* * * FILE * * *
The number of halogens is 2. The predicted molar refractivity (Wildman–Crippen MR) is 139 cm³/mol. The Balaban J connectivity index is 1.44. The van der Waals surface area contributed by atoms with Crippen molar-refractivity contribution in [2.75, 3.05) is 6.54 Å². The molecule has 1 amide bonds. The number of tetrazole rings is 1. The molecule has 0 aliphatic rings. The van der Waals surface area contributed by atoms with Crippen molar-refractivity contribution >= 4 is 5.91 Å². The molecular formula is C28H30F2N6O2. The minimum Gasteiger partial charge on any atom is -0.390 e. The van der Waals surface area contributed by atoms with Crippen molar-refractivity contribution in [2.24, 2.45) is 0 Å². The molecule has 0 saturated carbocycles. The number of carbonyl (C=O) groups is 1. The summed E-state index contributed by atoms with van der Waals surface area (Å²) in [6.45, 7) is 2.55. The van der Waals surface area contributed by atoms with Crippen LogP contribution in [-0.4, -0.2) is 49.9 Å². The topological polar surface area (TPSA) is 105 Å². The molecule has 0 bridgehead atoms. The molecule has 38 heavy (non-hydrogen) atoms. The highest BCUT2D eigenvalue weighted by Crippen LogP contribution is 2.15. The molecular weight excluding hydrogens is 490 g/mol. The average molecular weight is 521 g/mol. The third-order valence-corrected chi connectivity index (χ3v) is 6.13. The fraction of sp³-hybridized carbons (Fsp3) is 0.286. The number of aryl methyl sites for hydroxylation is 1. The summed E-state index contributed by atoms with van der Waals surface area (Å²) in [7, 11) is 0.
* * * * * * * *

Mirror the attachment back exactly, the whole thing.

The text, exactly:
The number of halogens is 2. The predicted molar refractivity (Wildman–Crippen MR) is 139 cm³/mol. The Balaban J connectivity index is 1.44. The van der Waals surface area contributed by atoms with Crippen molar-refractivity contribution in [2.75, 3.05) is 6.54 Å². The molecule has 1 amide bonds. The number of tetrazole rings is 1. The molecule has 0 aliphatic rings. The van der Waals surface area contributed by atoms with Crippen molar-refractivity contribution >= 4 is 5.91 Å². The molecular formula is C28H30F2N6O2. The minimum Gasteiger partial charge on any atom is -0.390 e. The van der Waals surface area contributed by atoms with Crippen molar-refractivity contribution in [2.24, 2.45) is 0 Å². The molecule has 0 saturated carbocycles. The number of carbonyl (C=O) groups is 1. The summed E-state index contributed by atoms with van der Waals surface area (Å²) in [6.45, 7) is 2.55. The van der Waals surface area contributed by atoms with Crippen LogP contribution in [-0.4, -0.2) is 49.9 Å². The topological polar surface area (TPSA) is 105 Å². The molecule has 0 bridgehead atoms. The molecule has 38 heavy (non-hydrogen) atoms. The highest BCUT2D eigenvalue weighted by Crippen LogP contribution is 2.15. The molecular weight excluding hydrogens is 490 g/mol. The average molecular weight is 521 g/mol. The third-order valence-corrected chi connectivity index (χ3v) is 6.13. The fraction of sp³-hybridized carbons (Fsp3) is 0.286. The number of aryl methyl sites for hydroxylation is 1. The summed E-state index contributed by atoms with van der Waals surface area (Å²) in [7, 11) is 0.